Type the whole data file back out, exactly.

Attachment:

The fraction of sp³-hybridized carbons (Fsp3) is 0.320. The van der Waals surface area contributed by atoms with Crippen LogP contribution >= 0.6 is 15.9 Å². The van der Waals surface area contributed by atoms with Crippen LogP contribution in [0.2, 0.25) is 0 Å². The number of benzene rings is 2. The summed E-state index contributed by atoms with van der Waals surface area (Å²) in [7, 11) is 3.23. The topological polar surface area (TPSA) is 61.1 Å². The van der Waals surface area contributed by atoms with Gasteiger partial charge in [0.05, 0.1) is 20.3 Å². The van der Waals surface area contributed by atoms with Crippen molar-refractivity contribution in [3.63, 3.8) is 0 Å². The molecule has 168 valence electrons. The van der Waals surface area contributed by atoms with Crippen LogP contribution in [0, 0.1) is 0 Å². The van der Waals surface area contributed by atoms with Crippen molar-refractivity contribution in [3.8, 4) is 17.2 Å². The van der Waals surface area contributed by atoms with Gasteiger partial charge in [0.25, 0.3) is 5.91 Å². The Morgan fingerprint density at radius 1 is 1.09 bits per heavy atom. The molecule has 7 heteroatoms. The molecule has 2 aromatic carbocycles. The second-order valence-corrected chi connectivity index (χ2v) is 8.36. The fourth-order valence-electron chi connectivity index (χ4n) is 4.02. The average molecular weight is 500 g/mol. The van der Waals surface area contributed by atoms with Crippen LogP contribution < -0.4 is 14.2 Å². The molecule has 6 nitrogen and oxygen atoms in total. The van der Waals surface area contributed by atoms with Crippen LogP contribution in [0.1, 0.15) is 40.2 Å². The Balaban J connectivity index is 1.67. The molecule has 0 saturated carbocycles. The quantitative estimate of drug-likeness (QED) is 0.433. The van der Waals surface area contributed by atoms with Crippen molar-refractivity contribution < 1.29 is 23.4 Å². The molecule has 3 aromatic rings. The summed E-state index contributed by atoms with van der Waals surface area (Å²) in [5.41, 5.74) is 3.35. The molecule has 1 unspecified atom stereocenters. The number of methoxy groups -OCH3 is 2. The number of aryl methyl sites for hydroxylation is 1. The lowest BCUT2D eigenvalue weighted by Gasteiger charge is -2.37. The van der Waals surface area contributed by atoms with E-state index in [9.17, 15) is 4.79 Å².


The fraction of sp³-hybridized carbons (Fsp3) is 0.320. The van der Waals surface area contributed by atoms with Crippen LogP contribution >= 0.6 is 15.9 Å². The van der Waals surface area contributed by atoms with Crippen LogP contribution in [0.2, 0.25) is 0 Å². The number of benzene rings is 2. The summed E-state index contributed by atoms with van der Waals surface area (Å²) in [7, 11) is 3.23. The topological polar surface area (TPSA) is 61.1 Å². The van der Waals surface area contributed by atoms with Gasteiger partial charge in [0.05, 0.1) is 20.3 Å². The van der Waals surface area contributed by atoms with Crippen molar-refractivity contribution in [3.63, 3.8) is 0 Å². The molecule has 168 valence electrons. The van der Waals surface area contributed by atoms with Crippen LogP contribution in [0, 0.1) is 0 Å². The van der Waals surface area contributed by atoms with Crippen molar-refractivity contribution in [3.8, 4) is 17.2 Å². The van der Waals surface area contributed by atoms with Gasteiger partial charge in [0.25, 0.3) is 5.91 Å². The Morgan fingerprint density at radius 1 is 1.09 bits per heavy atom. The molecule has 7 heteroatoms. The molecule has 2 aromatic carbocycles. The second-order valence-corrected chi connectivity index (χ2v) is 8.36. The fourth-order valence-electron chi connectivity index (χ4n) is 4.02. The average molecular weight is 500 g/mol. The van der Waals surface area contributed by atoms with Crippen LogP contribution < -0.4 is 14.2 Å². The molecule has 6 nitrogen and oxygen atoms in total. The van der Waals surface area contributed by atoms with Crippen LogP contribution in [0.1, 0.15) is 40.2 Å². The Balaban J connectivity index is 1.67. The molecule has 0 saturated carbocycles. The quantitative estimate of drug-likeness (QED) is 0.433. The van der Waals surface area contributed by atoms with Crippen molar-refractivity contribution < 1.29 is 23.4 Å². The molecule has 3 aromatic rings. The summed E-state index contributed by atoms with van der Waals surface area (Å²) in [5.41, 5.74) is 3.35. The molecule has 1 unspecified atom stereocenters. The number of methoxy groups -OCH3 is 2. The number of aryl methyl sites for hydroxylation is 1. The lowest BCUT2D eigenvalue weighted by Gasteiger charge is -2.37. The van der Waals surface area contributed by atoms with E-state index in [9.17, 15) is 4.79 Å².